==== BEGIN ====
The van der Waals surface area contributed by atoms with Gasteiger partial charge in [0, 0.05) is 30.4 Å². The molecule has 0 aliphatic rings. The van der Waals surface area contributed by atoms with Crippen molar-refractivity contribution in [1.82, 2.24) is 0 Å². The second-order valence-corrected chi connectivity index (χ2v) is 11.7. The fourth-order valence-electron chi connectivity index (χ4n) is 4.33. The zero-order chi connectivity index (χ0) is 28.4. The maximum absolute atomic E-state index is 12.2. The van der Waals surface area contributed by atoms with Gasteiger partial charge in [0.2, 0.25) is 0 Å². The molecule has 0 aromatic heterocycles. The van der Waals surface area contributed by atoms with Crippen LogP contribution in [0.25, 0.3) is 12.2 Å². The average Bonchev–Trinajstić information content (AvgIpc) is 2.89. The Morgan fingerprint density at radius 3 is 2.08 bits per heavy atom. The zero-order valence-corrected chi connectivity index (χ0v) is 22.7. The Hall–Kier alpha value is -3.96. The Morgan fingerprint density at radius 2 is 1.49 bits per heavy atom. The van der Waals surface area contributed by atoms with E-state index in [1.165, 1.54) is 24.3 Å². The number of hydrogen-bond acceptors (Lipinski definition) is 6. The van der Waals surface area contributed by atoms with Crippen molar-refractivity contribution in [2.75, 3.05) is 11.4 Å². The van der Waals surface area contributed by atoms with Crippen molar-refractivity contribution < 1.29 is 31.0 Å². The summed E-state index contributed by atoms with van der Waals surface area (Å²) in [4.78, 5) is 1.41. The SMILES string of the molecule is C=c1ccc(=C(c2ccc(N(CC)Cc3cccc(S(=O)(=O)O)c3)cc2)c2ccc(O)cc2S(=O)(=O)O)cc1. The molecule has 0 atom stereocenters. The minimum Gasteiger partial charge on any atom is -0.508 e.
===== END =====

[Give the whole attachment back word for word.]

The van der Waals surface area contributed by atoms with Gasteiger partial charge in [0, 0.05) is 30.4 Å². The molecule has 0 aliphatic rings. The van der Waals surface area contributed by atoms with Crippen molar-refractivity contribution in [1.82, 2.24) is 0 Å². The second-order valence-corrected chi connectivity index (χ2v) is 11.7. The fourth-order valence-electron chi connectivity index (χ4n) is 4.33. The zero-order chi connectivity index (χ0) is 28.4. The maximum absolute atomic E-state index is 12.2. The van der Waals surface area contributed by atoms with Gasteiger partial charge in [0.2, 0.25) is 0 Å². The molecule has 0 aromatic heterocycles. The van der Waals surface area contributed by atoms with Crippen LogP contribution in [0.25, 0.3) is 12.2 Å². The average Bonchev–Trinajstić information content (AvgIpc) is 2.89. The Morgan fingerprint density at radius 3 is 2.08 bits per heavy atom. The zero-order valence-corrected chi connectivity index (χ0v) is 22.7. The Hall–Kier alpha value is -3.96. The Morgan fingerprint density at radius 2 is 1.49 bits per heavy atom. The van der Waals surface area contributed by atoms with E-state index in [1.165, 1.54) is 24.3 Å². The number of hydrogen-bond acceptors (Lipinski definition) is 6. The van der Waals surface area contributed by atoms with Crippen molar-refractivity contribution in [2.75, 3.05) is 11.4 Å². The van der Waals surface area contributed by atoms with Crippen molar-refractivity contribution < 1.29 is 31.0 Å². The summed E-state index contributed by atoms with van der Waals surface area (Å²) in [4.78, 5) is 1.41. The SMILES string of the molecule is C=c1ccc(=C(c2ccc(N(CC)Cc3cccc(S(=O)(=O)O)c3)cc2)c2ccc(O)cc2S(=O)(=O)O)cc1. The molecule has 0 atom stereocenters. The minimum Gasteiger partial charge on any atom is -0.508 e.